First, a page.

How many cattle die for the average Irish wedding feast?
Perfect plates of food can leave a trail of hidden waste. Two chefs have other ideas
Enda McEvoy of Loam, Galway: The ‘this has been made out of squid guts’ explanation depends on the customer.
I once sat beside a beef farmer at a wedding and got a different picture of the feast. We were all eating fillet, or beef tenderloin, and he was working out a head count of the number of cattle who’d died for the dinner. At a rough guess, based on 12 to 14 fillet steaks per animal, it came to a small herd.
Of course, the other cuts would have been used elsewhere but restaurant food often involves eating high on the hog. Behind many perfect plates of food is a trail of hidden waste, the gnarlier, uglier bits, the offcuts, the trimmings tossed in the bin. In many cases, the starrier the meal, the more the waste.
But chef Enda McEvoy wanted to open a low-impact restaurant when he opened his own restaurant, Loam, in Galway in 2014, which gained a Michelin star in 2016. Money was spent on aspects his diners never saw. The plumbing was designed to minimise water waste. Induction hobs only came on when the pan was on the range. Grow boxes were fitted with LED lights to grow a range of herbs. Mint and nasturtiums have been the best growers, along with woodruff, but their gardening experts still come in “and give out to us for not watering them properly”.
When its bin company challenged Loam to try for zero waste, McEvoy decided to take the idea and do it for themselves. Farmers Fergal Anderson and Emanuela Russo, who supply their herbs and vegetables, were happy to take vegetable waste for compost. Then this summer, they started experimenting with cooking down the peelings in a low oven overnight. It makes a “thick umami rich glaze,” that McEvoy likes but is still wondering about. “The decision has to be whether it’s worth cooking them down, what’s the value of it. Is it just doing something for the sake of just doing it?” he says.
Minimising waste involves a constant set of questions about where to put your resources. More exciting than using the veg peelings has been a fermented mushroom juice made with mushroom stalks and a salt brine. After five days, he got an “almost almondy high umami beefy” condiment that he can use on a tartare dish.
Beef garum made with rice inoculated with koji mould and the trimmings from the beef in the restaurant makes “a really intense salty liquid. It’s amazing. We use it as a seasoning.” They also make a squid garum.
‘We’re not preaching’
Do they tell the customers where those deep flavours come from? “We’re not preaching or explaining too much. The ‘this has been made out of squid guts’ explanation depends on the customer. “I’d hate to have the customers feel like they’re being preached at. The ingredient has to enhance the dish as a whole. It has to be delicious.”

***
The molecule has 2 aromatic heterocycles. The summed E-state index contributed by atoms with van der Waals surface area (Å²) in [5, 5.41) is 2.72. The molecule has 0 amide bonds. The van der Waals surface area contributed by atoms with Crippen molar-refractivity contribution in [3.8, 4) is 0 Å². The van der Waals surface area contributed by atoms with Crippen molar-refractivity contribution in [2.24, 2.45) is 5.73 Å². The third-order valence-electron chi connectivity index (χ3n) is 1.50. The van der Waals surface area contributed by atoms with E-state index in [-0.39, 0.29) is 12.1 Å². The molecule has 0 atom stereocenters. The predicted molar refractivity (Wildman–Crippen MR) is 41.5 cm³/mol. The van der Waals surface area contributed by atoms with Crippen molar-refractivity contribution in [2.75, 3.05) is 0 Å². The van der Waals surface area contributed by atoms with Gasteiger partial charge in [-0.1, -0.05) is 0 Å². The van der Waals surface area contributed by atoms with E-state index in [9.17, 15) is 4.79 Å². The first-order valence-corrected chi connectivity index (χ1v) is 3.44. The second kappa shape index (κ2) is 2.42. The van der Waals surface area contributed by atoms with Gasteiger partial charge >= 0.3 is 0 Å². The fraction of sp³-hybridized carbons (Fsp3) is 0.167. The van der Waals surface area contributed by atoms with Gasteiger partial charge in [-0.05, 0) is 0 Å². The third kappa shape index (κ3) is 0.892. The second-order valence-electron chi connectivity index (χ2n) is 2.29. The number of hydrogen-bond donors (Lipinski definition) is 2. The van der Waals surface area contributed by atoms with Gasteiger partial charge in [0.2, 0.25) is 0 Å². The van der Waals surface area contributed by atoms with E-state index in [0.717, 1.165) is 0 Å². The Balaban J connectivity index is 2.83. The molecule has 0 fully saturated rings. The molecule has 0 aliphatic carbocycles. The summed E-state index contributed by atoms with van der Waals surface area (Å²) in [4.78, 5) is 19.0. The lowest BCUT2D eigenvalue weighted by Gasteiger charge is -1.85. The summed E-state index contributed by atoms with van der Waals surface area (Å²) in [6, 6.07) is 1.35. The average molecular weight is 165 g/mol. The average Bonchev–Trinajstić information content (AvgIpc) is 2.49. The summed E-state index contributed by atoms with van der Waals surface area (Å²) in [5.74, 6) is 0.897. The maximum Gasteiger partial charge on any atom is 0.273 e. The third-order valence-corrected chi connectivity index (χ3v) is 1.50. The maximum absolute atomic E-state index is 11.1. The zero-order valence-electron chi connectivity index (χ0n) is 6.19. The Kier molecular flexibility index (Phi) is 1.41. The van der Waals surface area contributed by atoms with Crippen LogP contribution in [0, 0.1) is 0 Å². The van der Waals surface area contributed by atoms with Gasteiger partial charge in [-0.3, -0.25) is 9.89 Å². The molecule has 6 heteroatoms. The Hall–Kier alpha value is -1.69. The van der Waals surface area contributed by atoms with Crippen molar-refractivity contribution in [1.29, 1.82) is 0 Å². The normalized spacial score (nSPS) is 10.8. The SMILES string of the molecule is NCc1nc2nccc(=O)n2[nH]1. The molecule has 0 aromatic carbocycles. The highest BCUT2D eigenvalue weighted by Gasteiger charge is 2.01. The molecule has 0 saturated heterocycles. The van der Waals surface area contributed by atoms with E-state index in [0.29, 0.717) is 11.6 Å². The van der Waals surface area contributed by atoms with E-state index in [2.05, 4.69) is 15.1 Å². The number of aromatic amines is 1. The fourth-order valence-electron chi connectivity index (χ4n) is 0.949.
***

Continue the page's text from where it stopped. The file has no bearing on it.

Not everything has been. Onions have not reacted well to fermentation experiments. One was so “horrible and gassy” they had to air out the restaurant to get the stench out “as quickly as possible” after they’d opened the jar.
Last month, Loam and Jess Murphy’s Kai, also in Galway, were finalists, together with the eventual winner, Irish catering company FoodSpace, in the ‘celebrate local and seasonal’ category of the Food Made Good Awards, run by the Sustainable Restaurant Association in the UK.
Murphy, who has just become The Irish Times’s food columnist, has built a range of criteria into her interactions with suppliers to try to ensure they are doing things with minimum or positive environmental impact. Cooking with minimum waste keeps you on your toes as a chef, she says. “This year we had amazing mackerel and loads of gooseberries in March. The seasons have been crazy but it’s really good. I need to be creative anyway. Thank God I’m not a structured person.”
She will often get a text from a farmer offering random produce, which means putting something on the menu out of the blue. “There’ll be a text saying ‘I’ve got 25 pumpkins and five kilos of chard. Will you take them?’” Luckily, she says washing vegetables is one of the favourite parts of her working day.
Murphy is adamant that sustainability also extends to paying staff a “liveable wage”. Getting to know her suppliers means she can tell their stories to her diners. “The joy is supporting farmers and growers who are not well off. That is a mutual support system.” Steve of Steve’s Leaves, who supplies her salad greens, supplied their first month of leaves for free when they opened, “which was a real Godsend”.
Cooking with the seasons and with material other kitchens discard takes planning and some nerve, Murphy says. “It’s like jumping in a puddle and not really knowing how deep it’s going to have to be.”